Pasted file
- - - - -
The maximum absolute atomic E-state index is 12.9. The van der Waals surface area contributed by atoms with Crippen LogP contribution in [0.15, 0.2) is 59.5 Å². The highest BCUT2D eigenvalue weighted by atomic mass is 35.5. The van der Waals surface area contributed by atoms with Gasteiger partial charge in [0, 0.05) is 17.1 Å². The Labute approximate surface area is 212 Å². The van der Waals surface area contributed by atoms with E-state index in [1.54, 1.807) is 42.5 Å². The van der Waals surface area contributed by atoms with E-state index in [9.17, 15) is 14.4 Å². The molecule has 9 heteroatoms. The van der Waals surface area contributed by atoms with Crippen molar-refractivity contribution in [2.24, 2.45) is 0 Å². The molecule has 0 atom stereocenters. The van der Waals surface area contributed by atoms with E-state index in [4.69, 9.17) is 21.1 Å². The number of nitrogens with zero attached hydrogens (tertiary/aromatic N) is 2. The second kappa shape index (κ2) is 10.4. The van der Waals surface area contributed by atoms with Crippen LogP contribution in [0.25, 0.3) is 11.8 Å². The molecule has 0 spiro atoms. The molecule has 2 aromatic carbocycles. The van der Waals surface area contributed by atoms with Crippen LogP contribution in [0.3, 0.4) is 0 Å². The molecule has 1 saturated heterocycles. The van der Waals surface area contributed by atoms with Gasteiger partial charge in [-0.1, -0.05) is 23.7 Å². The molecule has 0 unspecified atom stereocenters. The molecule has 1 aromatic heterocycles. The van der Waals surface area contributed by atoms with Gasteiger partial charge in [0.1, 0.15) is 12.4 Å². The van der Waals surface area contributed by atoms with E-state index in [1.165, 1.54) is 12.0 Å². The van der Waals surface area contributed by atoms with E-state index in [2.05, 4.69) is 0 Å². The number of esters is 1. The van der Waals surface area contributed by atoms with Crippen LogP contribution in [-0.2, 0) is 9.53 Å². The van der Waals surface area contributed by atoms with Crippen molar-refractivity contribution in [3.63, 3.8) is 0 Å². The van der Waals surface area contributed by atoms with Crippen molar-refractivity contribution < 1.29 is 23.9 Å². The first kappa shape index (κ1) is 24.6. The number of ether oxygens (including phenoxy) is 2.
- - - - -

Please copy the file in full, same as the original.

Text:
The maximum absolute atomic E-state index is 12.9. The van der Waals surface area contributed by atoms with Crippen LogP contribution in [0.15, 0.2) is 59.5 Å². The highest BCUT2D eigenvalue weighted by atomic mass is 35.5. The van der Waals surface area contributed by atoms with Gasteiger partial charge in [0, 0.05) is 17.1 Å². The Labute approximate surface area is 212 Å². The van der Waals surface area contributed by atoms with E-state index in [1.54, 1.807) is 42.5 Å². The van der Waals surface area contributed by atoms with E-state index in [9.17, 15) is 14.4 Å². The molecule has 9 heteroatoms. The van der Waals surface area contributed by atoms with Crippen molar-refractivity contribution in [2.24, 2.45) is 0 Å². The molecule has 0 atom stereocenters. The van der Waals surface area contributed by atoms with E-state index in [4.69, 9.17) is 21.1 Å². The number of nitrogens with zero attached hydrogens (tertiary/aromatic N) is 2. The second kappa shape index (κ2) is 10.4. The van der Waals surface area contributed by atoms with Crippen LogP contribution in [0.25, 0.3) is 11.8 Å². The molecule has 0 spiro atoms. The molecule has 2 aromatic carbocycles. The van der Waals surface area contributed by atoms with Crippen LogP contribution in [0.3, 0.4) is 0 Å². The molecule has 1 saturated heterocycles. The van der Waals surface area contributed by atoms with Gasteiger partial charge in [-0.1, -0.05) is 23.7 Å². The molecule has 0 unspecified atom stereocenters. The molecule has 1 aromatic heterocycles. The van der Waals surface area contributed by atoms with Gasteiger partial charge in [0.1, 0.15) is 12.4 Å². The van der Waals surface area contributed by atoms with E-state index in [1.165, 1.54) is 12.0 Å². The van der Waals surface area contributed by atoms with E-state index in [2.05, 4.69) is 0 Å². The number of esters is 1. The van der Waals surface area contributed by atoms with Crippen LogP contribution in [-0.2, 0) is 9.53 Å². The van der Waals surface area contributed by atoms with Crippen molar-refractivity contribution in [3.63, 3.8) is 0 Å². The van der Waals surface area contributed by atoms with Crippen molar-refractivity contribution < 1.29 is 23.9 Å². The first kappa shape index (κ1) is 24.6. The number of ether oxygens (including phenoxy) is 2.